"He's got no reason to stop us, unless you give him one, so keep your mouth shut."This movie has been in and out of my Netflix queue ever since Melissa Leo was nominated for an Oscar for lead actress. I took it out of my queue because I wasn't really sure I'd like it and didn't want to waste valuable real estate in my queue for other things I've been dying to see. But after I ran into a former coworker and the woman behind womenandhollywood.com at the screening for American Violet earlier this week, they convinced me to give it a try.
I must say this up front: it kind of drags. The performances are good, subtle. It actually kinda reminded me of how The Wrestler was shot--cold, damp and bare in some unknown small town. Frozen, which takes place on the border crossing on the Mohawk reservation between New York State and Quebec, follows a mother struggling to give her two kids a better life and simply get by with a minimum wage part-time job and husband with a gambling problem. She runs into a woman who smuggles immigrants across the U.S. border and sees smuggling as a way for her to put some food on the table for her and kids. She said she'd only do it a short time in order to buy that double-wide trailer she'd been eyeing, but she inevitably gets caught up with collecting the money and ends up in trouble.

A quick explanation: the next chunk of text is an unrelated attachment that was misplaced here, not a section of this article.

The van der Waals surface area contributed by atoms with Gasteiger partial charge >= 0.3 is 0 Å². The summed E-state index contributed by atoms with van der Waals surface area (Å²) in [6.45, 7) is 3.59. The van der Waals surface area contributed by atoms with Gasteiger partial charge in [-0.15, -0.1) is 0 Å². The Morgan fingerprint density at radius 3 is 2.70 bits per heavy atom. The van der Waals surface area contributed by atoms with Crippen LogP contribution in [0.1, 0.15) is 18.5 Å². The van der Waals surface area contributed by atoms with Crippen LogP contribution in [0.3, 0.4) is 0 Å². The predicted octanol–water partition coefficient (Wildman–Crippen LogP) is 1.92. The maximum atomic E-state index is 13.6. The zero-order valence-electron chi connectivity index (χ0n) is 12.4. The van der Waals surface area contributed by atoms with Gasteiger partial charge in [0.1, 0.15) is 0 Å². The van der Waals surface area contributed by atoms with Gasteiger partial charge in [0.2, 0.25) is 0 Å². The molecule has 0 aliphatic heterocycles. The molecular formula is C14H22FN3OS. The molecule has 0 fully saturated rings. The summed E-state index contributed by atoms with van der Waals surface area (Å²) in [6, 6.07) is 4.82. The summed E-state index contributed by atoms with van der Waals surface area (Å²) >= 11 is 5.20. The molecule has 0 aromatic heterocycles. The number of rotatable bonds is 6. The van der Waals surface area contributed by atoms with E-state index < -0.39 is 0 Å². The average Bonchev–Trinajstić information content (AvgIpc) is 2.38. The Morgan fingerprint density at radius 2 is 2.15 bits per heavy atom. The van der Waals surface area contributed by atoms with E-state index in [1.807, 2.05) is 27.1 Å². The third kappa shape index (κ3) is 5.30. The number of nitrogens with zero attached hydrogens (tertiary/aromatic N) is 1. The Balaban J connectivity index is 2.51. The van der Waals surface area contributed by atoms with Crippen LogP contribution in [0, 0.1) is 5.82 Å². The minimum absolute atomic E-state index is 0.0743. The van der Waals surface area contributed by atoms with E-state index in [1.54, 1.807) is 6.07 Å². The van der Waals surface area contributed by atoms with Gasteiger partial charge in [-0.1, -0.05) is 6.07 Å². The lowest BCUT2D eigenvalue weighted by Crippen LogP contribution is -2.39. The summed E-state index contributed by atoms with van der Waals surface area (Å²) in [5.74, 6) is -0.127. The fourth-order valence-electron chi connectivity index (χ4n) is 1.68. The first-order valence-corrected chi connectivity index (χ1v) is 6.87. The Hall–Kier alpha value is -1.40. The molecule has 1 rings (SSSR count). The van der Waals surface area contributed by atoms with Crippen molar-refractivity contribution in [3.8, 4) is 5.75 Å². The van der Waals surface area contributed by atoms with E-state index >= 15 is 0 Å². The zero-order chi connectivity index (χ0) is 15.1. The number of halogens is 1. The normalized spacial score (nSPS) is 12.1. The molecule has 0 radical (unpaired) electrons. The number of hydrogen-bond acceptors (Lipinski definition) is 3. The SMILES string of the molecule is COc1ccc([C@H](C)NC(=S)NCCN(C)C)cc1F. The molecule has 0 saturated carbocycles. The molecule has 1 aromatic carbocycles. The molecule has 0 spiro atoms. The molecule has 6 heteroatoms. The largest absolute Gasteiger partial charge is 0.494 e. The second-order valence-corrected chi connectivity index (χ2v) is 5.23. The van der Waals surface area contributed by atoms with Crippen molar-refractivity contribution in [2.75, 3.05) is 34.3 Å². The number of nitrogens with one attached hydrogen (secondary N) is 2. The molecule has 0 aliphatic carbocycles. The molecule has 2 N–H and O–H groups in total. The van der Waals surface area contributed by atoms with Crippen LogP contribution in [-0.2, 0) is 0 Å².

I wasn't really blown away by the movie. Like I said, I thought the performances were good, but I just thought it could have done more. The movie touched on the issue of race and the consequences white people suffer as opposed to that of minorities. A turning point in the movie is when she realizes firsthand the plights of the people she's smuggling and how they are seen as beneath her in the eyes of justice and decides to commit an act of selflessness for a new friend to have a better life. You felt the sadness she felt when everything she tried to get was always just out of her reach, but I still wasn't moved by the movie. I thought it was just a snapshot of a story, not a fully developed one.
My rating: B+